Following on from our article last year reminding parties of the importance of proper preparation when planning a disclosure exercise, the recent judgment of Master Clark in Kevin Taylor v Van Dutch Marine Holding Limited and others [2019] EWHC 324 (Ch) (judgment here) deals further with what information around searches for electronic documents needs to be shared during disclosure.

With the Disclosure Pilot Scheme in the Business and Property Courts – and in particular the Disclosure Review Document – now in full swing, it is hoped that the type brinkmanship demonstrated in this case will diminish. That being said, pending the wider implementation of the Disclosure Review Document, the Taylor v Van Dutch judgment is a timely reminder that disclosure must be a co-operative process. It is not a procedural step to be used to try to gain an advantage in litigation.

The Claimant's complaint was that the N265 Lists of Documents were not completed correctly, in that they did not explain the search parameters applied: dates, locations and categories of documents. This omission was compounded by the lack of completion of the, optional, Electronic Disclosure Questionnaire. In particular, the N265s did not comply with CPR 31.10(6)(a) which requires a statement setting out the extent of a parties' search. As highlighted by the Master, the N265 itself reminds parties to "list what was searched and extent of search".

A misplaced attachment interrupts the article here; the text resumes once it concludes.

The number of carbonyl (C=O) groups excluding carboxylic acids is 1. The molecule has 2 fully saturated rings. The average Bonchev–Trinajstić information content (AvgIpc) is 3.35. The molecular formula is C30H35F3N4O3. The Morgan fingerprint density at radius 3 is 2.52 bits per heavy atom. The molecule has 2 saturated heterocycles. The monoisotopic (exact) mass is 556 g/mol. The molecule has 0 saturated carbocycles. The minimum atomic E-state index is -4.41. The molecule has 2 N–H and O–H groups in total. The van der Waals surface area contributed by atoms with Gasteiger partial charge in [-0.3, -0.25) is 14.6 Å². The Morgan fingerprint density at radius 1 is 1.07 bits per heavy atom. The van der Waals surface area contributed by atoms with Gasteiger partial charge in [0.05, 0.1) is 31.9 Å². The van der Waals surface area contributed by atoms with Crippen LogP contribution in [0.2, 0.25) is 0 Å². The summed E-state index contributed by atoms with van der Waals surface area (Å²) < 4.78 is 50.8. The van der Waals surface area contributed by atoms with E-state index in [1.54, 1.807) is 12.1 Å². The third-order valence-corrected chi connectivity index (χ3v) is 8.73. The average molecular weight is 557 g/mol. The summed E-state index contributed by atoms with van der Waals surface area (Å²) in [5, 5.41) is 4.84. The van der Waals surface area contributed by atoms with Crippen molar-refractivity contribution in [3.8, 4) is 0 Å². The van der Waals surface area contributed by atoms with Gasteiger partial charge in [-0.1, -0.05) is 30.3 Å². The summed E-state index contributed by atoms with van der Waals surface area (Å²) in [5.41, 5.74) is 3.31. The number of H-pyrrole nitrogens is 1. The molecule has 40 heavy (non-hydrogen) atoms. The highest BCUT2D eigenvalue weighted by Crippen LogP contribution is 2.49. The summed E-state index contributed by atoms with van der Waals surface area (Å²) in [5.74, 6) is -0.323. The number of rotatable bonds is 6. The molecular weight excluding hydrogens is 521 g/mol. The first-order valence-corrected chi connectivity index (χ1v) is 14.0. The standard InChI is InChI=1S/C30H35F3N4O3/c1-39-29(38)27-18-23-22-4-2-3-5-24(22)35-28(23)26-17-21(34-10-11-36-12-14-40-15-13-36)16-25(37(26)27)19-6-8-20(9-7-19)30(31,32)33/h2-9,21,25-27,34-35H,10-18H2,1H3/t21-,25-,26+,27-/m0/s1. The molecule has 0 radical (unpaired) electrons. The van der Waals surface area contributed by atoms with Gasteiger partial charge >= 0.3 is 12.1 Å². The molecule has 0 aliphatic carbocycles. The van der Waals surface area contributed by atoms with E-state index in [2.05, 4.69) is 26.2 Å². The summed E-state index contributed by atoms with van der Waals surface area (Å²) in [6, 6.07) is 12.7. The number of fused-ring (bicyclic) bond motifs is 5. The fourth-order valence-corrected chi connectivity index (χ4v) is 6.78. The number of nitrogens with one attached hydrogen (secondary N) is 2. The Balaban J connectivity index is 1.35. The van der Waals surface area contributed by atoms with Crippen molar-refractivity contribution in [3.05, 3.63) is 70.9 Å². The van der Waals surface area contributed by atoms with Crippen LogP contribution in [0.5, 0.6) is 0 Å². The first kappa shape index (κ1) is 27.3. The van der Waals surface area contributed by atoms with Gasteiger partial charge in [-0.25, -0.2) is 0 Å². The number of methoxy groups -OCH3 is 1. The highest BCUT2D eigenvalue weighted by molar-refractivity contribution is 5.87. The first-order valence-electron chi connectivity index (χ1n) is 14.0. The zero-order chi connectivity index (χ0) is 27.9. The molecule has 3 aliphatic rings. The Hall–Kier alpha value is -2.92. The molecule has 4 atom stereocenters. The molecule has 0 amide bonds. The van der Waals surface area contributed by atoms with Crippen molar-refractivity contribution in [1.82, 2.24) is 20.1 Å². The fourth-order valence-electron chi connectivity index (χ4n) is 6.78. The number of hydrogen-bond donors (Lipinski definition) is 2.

The Master agreed, he stated that the "disclosure lists… manifestly fail to satisfy the requirements of CPR 31.6(a), by not adequately setting out the searches carried out". He added that "the disclosure list should enable the court and the opposing party to evaluate the adequacy of the search carried out. Disclosure is a transparent, not an opaque process."

The judgment is another reminder that the Courts are taking an increasing interest in parties complying with their disclosure obligations in full, rather than playing mere lip-service to the rules. Furthermore, although the EDQ is an optional document, completing it is best practice. It should not be forgotten that a discussion with the other side in respect of the scope and methodology of electronic searches prior to the first CMC is already mandatory under Practice Direction 31B.

As highlighted above, the introduction of the mandatory Disclosure Review Document under the Disclosure Pilot Scheme should reduce the need for applications such as the one in this case. That being said, we look forward to seeing how the themes in the Disclosure Pilot Scheme spread in practice to achieve the aims of making disclosure a less burdensome and more co-operative process.